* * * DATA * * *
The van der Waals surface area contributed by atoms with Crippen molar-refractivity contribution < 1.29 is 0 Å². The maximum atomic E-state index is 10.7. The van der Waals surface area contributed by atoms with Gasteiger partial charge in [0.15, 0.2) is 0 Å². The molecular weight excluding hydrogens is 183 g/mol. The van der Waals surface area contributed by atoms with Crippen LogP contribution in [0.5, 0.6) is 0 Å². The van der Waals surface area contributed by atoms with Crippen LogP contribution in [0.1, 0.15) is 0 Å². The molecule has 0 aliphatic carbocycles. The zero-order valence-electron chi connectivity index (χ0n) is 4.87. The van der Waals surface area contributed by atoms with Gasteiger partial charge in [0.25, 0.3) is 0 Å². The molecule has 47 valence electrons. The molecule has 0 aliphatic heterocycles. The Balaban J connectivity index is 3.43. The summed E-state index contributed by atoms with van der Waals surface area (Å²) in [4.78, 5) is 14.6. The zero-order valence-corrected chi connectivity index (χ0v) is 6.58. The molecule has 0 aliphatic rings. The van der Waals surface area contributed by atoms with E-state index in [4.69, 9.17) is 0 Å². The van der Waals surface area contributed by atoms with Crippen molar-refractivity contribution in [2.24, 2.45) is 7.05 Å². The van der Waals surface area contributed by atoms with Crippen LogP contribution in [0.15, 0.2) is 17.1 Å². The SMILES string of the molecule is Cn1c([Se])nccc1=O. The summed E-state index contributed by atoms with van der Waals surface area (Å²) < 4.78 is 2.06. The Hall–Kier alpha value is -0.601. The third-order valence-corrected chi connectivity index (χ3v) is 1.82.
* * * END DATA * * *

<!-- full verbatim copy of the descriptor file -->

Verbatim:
The van der Waals surface area contributed by atoms with Crippen molar-refractivity contribution < 1.29 is 0 Å². The maximum atomic E-state index is 10.7. The van der Waals surface area contributed by atoms with Gasteiger partial charge in [0.15, 0.2) is 0 Å². The molecular weight excluding hydrogens is 183 g/mol. The van der Waals surface area contributed by atoms with Crippen LogP contribution in [0.5, 0.6) is 0 Å². The van der Waals surface area contributed by atoms with Crippen LogP contribution in [0.1, 0.15) is 0 Å². The molecule has 0 aliphatic carbocycles. The zero-order valence-electron chi connectivity index (χ0n) is 4.87. The van der Waals surface area contributed by atoms with Gasteiger partial charge in [0.25, 0.3) is 0 Å². The molecule has 47 valence electrons. The molecule has 0 aliphatic heterocycles. The Balaban J connectivity index is 3.43. The summed E-state index contributed by atoms with van der Waals surface area (Å²) in [4.78, 5) is 14.6. The zero-order valence-corrected chi connectivity index (χ0v) is 6.58. The molecule has 0 aliphatic rings. The van der Waals surface area contributed by atoms with E-state index in [4.69, 9.17) is 0 Å². The van der Waals surface area contributed by atoms with Crippen molar-refractivity contribution in [2.24, 2.45) is 7.05 Å². The van der Waals surface area contributed by atoms with Crippen LogP contribution in [0.15, 0.2) is 17.1 Å². The SMILES string of the molecule is Cn1c([Se])nccc1=O. The summed E-state index contributed by atoms with van der Waals surface area (Å²) < 4.78 is 2.06. The Hall–Kier alpha value is -0.601. The third-order valence-corrected chi connectivity index (χ3v) is 1.82.